The problem with the space under the ottoman is that it’s inaccessible when the seat is reclined past a certain angle or when it’s placed into bed mode.
It’s fine for storing shoes and perhaps a small bag but it’s not exactly the best place to store things you’re likely to want to get at throughout the flight.
- The Fixed IFE Screen
The IFE screen in the Iberia A350 Business Class cabin is fixed in place so you cannot angle it or move it in any way. This can cause a couple of issues.
Firstly, there’s nothing you can do about screen glare that sometimes occurs when you recline the seat and, secondly, it makes the area around the seat feel a lot more compact than it should do.
Because of this design a passenger’s legs have to be extended under the screen when the seat is reclined or placed in bed mode…..
…and I found that this made the sleeping space feel tighter than it actually was.
One piece of good news here is that the screen is easily switched off so at least you don’t have a screen glaring back at your for the full length of your flight.
3. The Tray Table
The tray table is stowed in the back of the seat ahead and to one side of the IFE screen….
….and is a pretty good size:
The table can be angled away from the seat (slightly) to allow a passenger to get to the aisle without it having to be stowed away….but that’s the only movement it is capable of.
The seat controls allow a passenger to move closer to or further away from the table….
….but the lack of any other range of motion creates one particular issue.
I like to watch movies and shows that I have loaded on my laptop and I prefer not to do this while seated bold upright – with my laptop on the tray table I struggled to find a comfortable reclined seat position.
The seat gets closer to the table as it reclines and, if you just trust a single control to get you comfortable, you’ll find yourself uncomfortably close to the table and probably not very relaxed at all.
With the table down it took me a few minutes and the use of a number of the controls to get myself into a position where I was reclined, I wasn’t too close to my laptop and I didn’t have my legs pressed up against the bottom of the tray table.
Is this a first world problem? Yes, of course it is….but it’s also an example of poor design.
4. The arm rests (one in particular)
One of the arm rests is ridiculously narrow and not all that comfortable to rest on.
Also, as if the narrowness wasn’t bad enough, the arm rest is very poorly padded and is quite hard…and that just adds to the discomfort.
I’m not sure what the reasoning behind this design is (weight saving?) but I don’t remember encountering an arm rest this narrow on any other Business Class seat.
Entertainment & Wi-Fi
Iberia’s A350 come fully equipped with overwater wi-fi but that’s where the good news ends as far as connectivity goes – not only is the wi-fi expensive but it’s also limited.
€29.99 is approximately equal to $35 and, when you consider that the likes of American Airlines’ charge $20 for full-flight access without a usage limit, you start to see what a rip-off this is.
Also, who knows how long it will take to use up the 200MB allowance? I often receive email attachments that are 8-15 MB is size so just one of those hitting my inbox would use up 7.5% of my whole flight allowance.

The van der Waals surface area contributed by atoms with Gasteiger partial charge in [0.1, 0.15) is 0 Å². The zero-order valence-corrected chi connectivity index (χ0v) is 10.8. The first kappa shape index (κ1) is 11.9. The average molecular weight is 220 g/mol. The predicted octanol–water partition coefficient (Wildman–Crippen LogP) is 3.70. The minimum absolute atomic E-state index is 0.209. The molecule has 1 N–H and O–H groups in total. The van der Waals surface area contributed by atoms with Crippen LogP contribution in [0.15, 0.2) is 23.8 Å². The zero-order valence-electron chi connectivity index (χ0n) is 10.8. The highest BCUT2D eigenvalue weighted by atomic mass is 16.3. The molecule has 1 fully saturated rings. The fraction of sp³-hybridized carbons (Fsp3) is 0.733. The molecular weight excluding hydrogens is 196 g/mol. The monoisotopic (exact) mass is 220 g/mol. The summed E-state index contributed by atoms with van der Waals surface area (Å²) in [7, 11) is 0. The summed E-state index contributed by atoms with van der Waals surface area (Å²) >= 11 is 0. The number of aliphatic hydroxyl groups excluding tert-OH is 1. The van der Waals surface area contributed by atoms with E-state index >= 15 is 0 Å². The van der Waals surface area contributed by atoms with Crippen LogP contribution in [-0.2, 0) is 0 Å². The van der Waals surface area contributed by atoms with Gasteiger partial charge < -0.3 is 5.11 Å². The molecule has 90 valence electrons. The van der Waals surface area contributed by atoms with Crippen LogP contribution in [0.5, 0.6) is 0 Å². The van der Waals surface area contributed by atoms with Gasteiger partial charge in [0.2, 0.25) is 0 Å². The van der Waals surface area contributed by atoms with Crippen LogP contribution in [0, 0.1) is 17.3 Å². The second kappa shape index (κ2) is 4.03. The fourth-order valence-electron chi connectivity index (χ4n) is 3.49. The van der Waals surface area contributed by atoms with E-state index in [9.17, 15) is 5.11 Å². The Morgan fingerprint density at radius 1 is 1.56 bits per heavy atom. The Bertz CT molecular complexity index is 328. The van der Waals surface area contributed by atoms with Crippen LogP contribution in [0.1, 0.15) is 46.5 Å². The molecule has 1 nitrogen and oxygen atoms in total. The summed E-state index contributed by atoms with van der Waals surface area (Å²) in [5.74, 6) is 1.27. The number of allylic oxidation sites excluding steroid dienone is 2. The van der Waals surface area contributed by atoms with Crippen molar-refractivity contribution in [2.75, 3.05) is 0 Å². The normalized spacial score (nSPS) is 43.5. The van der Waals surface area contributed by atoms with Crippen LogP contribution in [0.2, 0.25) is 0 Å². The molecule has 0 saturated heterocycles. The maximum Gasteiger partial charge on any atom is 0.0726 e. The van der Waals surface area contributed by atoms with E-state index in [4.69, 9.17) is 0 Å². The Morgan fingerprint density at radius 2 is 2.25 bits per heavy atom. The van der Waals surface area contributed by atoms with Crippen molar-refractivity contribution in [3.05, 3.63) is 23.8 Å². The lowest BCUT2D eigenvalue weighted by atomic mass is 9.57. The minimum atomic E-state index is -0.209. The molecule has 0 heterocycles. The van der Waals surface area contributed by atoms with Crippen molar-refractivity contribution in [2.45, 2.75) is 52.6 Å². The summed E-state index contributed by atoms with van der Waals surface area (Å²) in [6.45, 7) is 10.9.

This may be ok if you have work paying for your internet access but for those of us who have to pay our own way this is verging on extortionate.
The news is better when it comes to the in-flight entertainment.
The Iberia headphones are not all that impressive….
…but, despite being of the double-pin variety, this doesn’t prevent the IFE system from allowing passengers to use their own single-pin headphones and still getting stereo sound – there are a number of airlines on which a double-pin input would require a passenger to have a double-pin adapter if they want stereo sound through their own headphones.
As you would expect from an internationally configured aircraft the Iberia A350 comes loaded with a reasonable number of movies, shows, music, games and more.
Per the airline this is what you’ll find onboard
- 72 movies
- 110 series and documentaries
- 21 games
- 55 music albums
- 20 play lists
- 7 audio books
- A dedicated kids section
it’s not an impressive set of choices but it’s also not bad.
Some of the movies and series on offer weren’t exactly new….
…but at least most series offered more than just one or two episodes:
If want to see what kind of movies and shows Iberia provides onboard then you should check out the current month’s offerings via the airline’s dedicated entertainment page.
The Iberia A350 Business Class cabin and seat are a middle-of-the-road offering.
While clearly superior to the angle-flat seats you’ll find on some Emirates and Air France aircraft, the older Business Class seats on Qatar Airways and United and the antiquated Club World seats on British Airways, the Iberia A350 Business Class seat is still quite a way short of being as good as the better Business Class seats you’ll find offered by a lot of airlines.
The reverse herringbone seats you’ll find on American Airlines, Cathay Pacific, Delta and Finnair (amongst others) are considerably better than the Iberia A350 Business Class seat….and the suites you’ll find on Delta and the newer Qatar Airways aircraft are light-years ahead.
If you don’t fly in Business Class very often or if you’re used to flying Business Class with airlines whose cabins are old and out of date then the Iberia A350 Business Class seat will be a very pleasant upgrade for you – for everyone else it’s a more than acceptable option but not one that’s likely to wow.